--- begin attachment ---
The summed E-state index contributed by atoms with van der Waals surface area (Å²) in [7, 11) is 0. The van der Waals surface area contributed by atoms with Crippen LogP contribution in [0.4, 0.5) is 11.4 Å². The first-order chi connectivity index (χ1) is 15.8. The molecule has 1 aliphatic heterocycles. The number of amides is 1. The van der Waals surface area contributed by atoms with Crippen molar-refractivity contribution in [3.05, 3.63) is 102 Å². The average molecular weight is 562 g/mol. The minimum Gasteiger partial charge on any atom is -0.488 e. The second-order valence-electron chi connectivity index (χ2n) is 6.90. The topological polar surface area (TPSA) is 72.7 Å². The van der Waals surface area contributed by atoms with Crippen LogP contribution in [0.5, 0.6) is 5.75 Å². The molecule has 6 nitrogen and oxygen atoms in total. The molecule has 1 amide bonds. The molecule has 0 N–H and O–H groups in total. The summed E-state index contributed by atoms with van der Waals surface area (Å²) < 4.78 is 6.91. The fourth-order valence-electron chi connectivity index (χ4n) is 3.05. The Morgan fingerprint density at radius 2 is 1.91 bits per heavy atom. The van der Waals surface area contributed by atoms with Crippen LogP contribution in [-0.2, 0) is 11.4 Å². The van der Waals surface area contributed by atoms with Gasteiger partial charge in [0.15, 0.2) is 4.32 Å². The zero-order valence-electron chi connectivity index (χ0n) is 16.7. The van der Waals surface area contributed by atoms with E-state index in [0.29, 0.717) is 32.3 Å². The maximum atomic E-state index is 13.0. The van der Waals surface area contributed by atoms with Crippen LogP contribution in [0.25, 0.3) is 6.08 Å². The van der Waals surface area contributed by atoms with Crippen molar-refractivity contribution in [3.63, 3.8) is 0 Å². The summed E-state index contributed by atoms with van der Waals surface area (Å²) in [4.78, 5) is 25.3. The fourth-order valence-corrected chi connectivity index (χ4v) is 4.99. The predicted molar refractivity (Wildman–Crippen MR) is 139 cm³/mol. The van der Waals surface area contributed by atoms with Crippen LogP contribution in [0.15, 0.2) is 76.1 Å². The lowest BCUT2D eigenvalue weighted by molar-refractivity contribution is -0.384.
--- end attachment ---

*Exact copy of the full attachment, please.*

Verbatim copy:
The summed E-state index contributed by atoms with van der Waals surface area (Å²) in [7, 11) is 0. The van der Waals surface area contributed by atoms with Crippen LogP contribution in [0.4, 0.5) is 11.4 Å². The first-order chi connectivity index (χ1) is 15.8. The molecule has 1 aliphatic heterocycles. The number of amides is 1. The van der Waals surface area contributed by atoms with Crippen molar-refractivity contribution in [3.05, 3.63) is 102 Å². The average molecular weight is 562 g/mol. The minimum Gasteiger partial charge on any atom is -0.488 e. The second-order valence-electron chi connectivity index (χ2n) is 6.90. The topological polar surface area (TPSA) is 72.7 Å². The van der Waals surface area contributed by atoms with Crippen LogP contribution in [0.5, 0.6) is 5.75 Å². The molecule has 6 nitrogen and oxygen atoms in total. The molecule has 1 amide bonds. The molecule has 0 N–H and O–H groups in total. The summed E-state index contributed by atoms with van der Waals surface area (Å²) < 4.78 is 6.91. The fourth-order valence-electron chi connectivity index (χ4n) is 3.05. The Morgan fingerprint density at radius 2 is 1.91 bits per heavy atom. The van der Waals surface area contributed by atoms with Crippen LogP contribution in [-0.2, 0) is 11.4 Å². The van der Waals surface area contributed by atoms with Gasteiger partial charge in [0.15, 0.2) is 4.32 Å². The zero-order valence-electron chi connectivity index (χ0n) is 16.7. The van der Waals surface area contributed by atoms with E-state index in [0.29, 0.717) is 32.3 Å². The maximum atomic E-state index is 13.0. The van der Waals surface area contributed by atoms with Crippen LogP contribution in [0.25, 0.3) is 6.08 Å². The van der Waals surface area contributed by atoms with Crippen molar-refractivity contribution in [3.63, 3.8) is 0 Å². The summed E-state index contributed by atoms with van der Waals surface area (Å²) in [4.78, 5) is 25.3. The fourth-order valence-corrected chi connectivity index (χ4v) is 4.99. The predicted molar refractivity (Wildman–Crippen MR) is 139 cm³/mol. The van der Waals surface area contributed by atoms with Crippen LogP contribution in [0.15, 0.2) is 76.1 Å². The lowest BCUT2D eigenvalue weighted by molar-refractivity contribution is -0.384.